The Farmers Educational Cooperative Union, later to become National Farmers Union, was founded in 1902 in Rains County, Texas.
By Sherry Vogel
The first Montana local was formed at Ronan in 1912 with a Polson local established shortly thereafter. Prior to 1916, the Farmers Union in Montana was weakened by the lack of a state organization. The national charter required a combined local membership of 5,000 before the state could be chartered. Montana’s farm population was too small, too widely scattered, and too unstable to qualify. In April 1916, thereafter, national president Charles S. Barrett granted Montana a state charter under a special dispensation. The organization barely survived the drought years of 1917-1919 then had a brief boom during the prosperity of 1920-1921, only to be hit by the Great Depression, which started in the mid 1920s for Montana farmers. However, spurred by the widespread unrest of farming during the Depression, the Union grew rapidly throughout the late 1920s and 1930s.
The area farming communities of Ollie and Willard were the first to organize cooperatives in Fallon County during this era. Later agreeing to consolidate to form the current Farmers Union Oil Company of Baker, Montana, in August 1949. These constituent associations organized not for profit as such but for the purpose of associating a large number of farmer patrons so as to reduce costs through joint action. This enabled them to purchase their supplies and equipment and to control the sale and distribution of their products so that ultimately they could secure a reasonable return from their farming operations.
Dedicated to the interests of the family farm, the Farmers Union pursues a three-fold program of education, cooperation, and legislation. The education department sponsors a lending library, summer camps, workshops and correspondence classes for farm families. Farmers Union legislative division lobbies on the federal and state levels to push for legislation benefiting family farms.
Farm cooperatives like Cenex Farmers Union Co-op, while not a formal part of the Farmers Union, have always been closely allied with the Union, often using the name “Farmers Union” as part of their title. Like the cooperative movement met the desperate need of the drought and depression-hit farmers to cut costs and to get better prices for their products; so the Cenex Harvest States (CHS) franchise which is a leading global agri-business owned by farmers, ranchers and cooperatives across the U.S. CHS is committed to helping its customers, farm-owners and other stockholders grow their businesses through its domestic and global operations.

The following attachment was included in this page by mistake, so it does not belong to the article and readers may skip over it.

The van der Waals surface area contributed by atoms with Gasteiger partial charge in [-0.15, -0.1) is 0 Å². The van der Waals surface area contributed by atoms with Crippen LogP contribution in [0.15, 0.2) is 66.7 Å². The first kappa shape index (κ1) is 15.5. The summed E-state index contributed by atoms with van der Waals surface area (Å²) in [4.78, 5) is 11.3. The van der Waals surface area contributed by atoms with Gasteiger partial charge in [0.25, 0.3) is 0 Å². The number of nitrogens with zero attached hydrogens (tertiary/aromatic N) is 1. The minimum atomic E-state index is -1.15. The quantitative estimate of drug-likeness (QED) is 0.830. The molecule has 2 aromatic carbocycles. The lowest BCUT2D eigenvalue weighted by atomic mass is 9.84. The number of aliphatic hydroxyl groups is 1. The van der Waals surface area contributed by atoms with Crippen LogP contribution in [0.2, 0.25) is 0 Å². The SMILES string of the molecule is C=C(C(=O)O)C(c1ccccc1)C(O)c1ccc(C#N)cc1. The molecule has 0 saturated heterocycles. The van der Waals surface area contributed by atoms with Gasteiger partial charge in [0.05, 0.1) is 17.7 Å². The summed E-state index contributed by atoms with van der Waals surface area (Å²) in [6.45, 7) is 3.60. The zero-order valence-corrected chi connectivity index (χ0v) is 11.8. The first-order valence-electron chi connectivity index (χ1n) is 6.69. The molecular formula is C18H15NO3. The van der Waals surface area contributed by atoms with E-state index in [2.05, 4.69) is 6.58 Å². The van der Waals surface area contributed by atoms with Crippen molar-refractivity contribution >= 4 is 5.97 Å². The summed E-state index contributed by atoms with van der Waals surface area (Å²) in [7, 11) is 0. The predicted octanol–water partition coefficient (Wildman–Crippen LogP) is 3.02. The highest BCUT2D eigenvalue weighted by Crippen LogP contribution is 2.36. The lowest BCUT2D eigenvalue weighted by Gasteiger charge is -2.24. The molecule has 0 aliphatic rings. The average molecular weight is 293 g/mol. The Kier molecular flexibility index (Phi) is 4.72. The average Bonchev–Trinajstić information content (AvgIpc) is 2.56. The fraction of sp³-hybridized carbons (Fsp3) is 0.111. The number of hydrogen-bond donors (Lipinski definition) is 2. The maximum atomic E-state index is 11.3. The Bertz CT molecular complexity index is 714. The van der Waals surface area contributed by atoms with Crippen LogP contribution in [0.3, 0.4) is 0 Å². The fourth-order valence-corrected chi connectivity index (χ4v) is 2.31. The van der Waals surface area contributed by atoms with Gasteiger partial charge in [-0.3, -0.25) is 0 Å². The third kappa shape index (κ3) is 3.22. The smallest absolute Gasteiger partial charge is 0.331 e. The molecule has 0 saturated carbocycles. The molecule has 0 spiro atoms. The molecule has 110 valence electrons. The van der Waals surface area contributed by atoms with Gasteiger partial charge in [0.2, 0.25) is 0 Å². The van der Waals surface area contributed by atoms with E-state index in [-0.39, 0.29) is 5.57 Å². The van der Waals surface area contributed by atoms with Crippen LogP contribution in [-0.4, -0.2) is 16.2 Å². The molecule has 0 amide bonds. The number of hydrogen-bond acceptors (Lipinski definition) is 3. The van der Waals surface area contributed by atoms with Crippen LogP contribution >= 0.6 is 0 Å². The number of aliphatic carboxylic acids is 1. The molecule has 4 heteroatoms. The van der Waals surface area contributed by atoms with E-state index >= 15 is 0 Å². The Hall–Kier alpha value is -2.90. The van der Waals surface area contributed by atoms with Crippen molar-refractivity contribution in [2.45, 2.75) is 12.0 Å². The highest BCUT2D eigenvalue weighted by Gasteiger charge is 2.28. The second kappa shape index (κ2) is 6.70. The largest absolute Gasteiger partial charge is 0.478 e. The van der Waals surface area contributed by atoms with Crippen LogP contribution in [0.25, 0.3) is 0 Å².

The majority of our country’s two million farmers are members of the nearly 3,000 farmer-owned cooperatives. They provide more than 250,000 jobs and annual wages of more than $8 billion.
Our local Cenex Farmers Union Oil company has returned over 5.4 million dollars of savings to the local community over the past 66 years since its establishment in Baker.
The cooperative business model is a community based mutual trust alliance in which the profits are shared with the customer. Just how does this work? Travis Mashak, General Manager, explained, “As the customer does business with Farmers Union Oil, we keep track of the business that each customer does with us, from gas to tires to candy bars, then the end of the year we divide out the profit back to each customer who contributed to our success. The customer actually gets a check!”
Baker’s Cenex Farmers Union Oil is a drug-alcohol free workplace which is governed by a five person board. The 2015-16 board members are: president – Billy Singer, vice president – Dale Buerkle, secretary – Steve Schweigert, and two directors – Dan Flor and Greg Gunderson.